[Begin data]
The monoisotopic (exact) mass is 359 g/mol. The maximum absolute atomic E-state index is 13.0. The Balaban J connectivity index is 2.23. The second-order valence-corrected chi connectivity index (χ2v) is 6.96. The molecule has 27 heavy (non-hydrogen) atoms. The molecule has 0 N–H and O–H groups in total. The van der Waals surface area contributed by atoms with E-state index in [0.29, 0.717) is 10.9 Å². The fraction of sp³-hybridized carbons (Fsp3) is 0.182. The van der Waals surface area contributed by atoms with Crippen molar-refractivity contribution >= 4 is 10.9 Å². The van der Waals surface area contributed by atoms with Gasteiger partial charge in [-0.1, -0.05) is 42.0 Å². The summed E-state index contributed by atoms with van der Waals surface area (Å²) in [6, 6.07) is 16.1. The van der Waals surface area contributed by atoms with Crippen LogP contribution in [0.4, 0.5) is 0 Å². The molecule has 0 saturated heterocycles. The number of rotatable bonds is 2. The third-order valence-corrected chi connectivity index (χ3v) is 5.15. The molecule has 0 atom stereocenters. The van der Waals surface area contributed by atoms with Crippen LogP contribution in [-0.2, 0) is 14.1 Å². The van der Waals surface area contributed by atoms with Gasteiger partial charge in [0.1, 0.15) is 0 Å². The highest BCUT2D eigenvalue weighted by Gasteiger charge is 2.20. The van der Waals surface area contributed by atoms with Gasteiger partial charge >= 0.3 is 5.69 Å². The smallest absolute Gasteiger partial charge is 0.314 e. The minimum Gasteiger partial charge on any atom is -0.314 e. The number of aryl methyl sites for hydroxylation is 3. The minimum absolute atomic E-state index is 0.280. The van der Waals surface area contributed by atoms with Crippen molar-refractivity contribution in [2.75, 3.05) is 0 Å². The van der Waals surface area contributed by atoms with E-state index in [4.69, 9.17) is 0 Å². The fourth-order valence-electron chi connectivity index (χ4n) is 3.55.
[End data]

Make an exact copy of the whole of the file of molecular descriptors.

The monoisotopic (exact) mass is 359 g/mol. The maximum absolute atomic E-state index is 13.0. The Balaban J connectivity index is 2.23. The second-order valence-corrected chi connectivity index (χ2v) is 6.96. The molecule has 27 heavy (non-hydrogen) atoms. The molecule has 0 N–H and O–H groups in total. The van der Waals surface area contributed by atoms with E-state index in [0.29, 0.717) is 10.9 Å². The fraction of sp³-hybridized carbons (Fsp3) is 0.182. The van der Waals surface area contributed by atoms with Crippen molar-refractivity contribution >= 4 is 10.9 Å². The van der Waals surface area contributed by atoms with Gasteiger partial charge in [-0.1, -0.05) is 42.0 Å². The summed E-state index contributed by atoms with van der Waals surface area (Å²) in [6, 6.07) is 16.1. The van der Waals surface area contributed by atoms with Crippen LogP contribution in [0.4, 0.5) is 0 Å². The molecule has 0 saturated heterocycles. The number of rotatable bonds is 2. The third-order valence-corrected chi connectivity index (χ3v) is 5.15. The molecule has 0 atom stereocenters. The van der Waals surface area contributed by atoms with Crippen LogP contribution in [-0.2, 0) is 14.1 Å². The van der Waals surface area contributed by atoms with Gasteiger partial charge in [0.1, 0.15) is 0 Å². The highest BCUT2D eigenvalue weighted by Gasteiger charge is 2.20. The van der Waals surface area contributed by atoms with Gasteiger partial charge >= 0.3 is 5.69 Å². The smallest absolute Gasteiger partial charge is 0.314 e. The minimum Gasteiger partial charge on any atom is -0.314 e. The number of aryl methyl sites for hydroxylation is 3. The minimum absolute atomic E-state index is 0.280. The van der Waals surface area contributed by atoms with Crippen molar-refractivity contribution in [2.75, 3.05) is 0 Å². The van der Waals surface area contributed by atoms with E-state index in [4.69, 9.17) is 0 Å². The fourth-order valence-electron chi connectivity index (χ4n) is 3.55.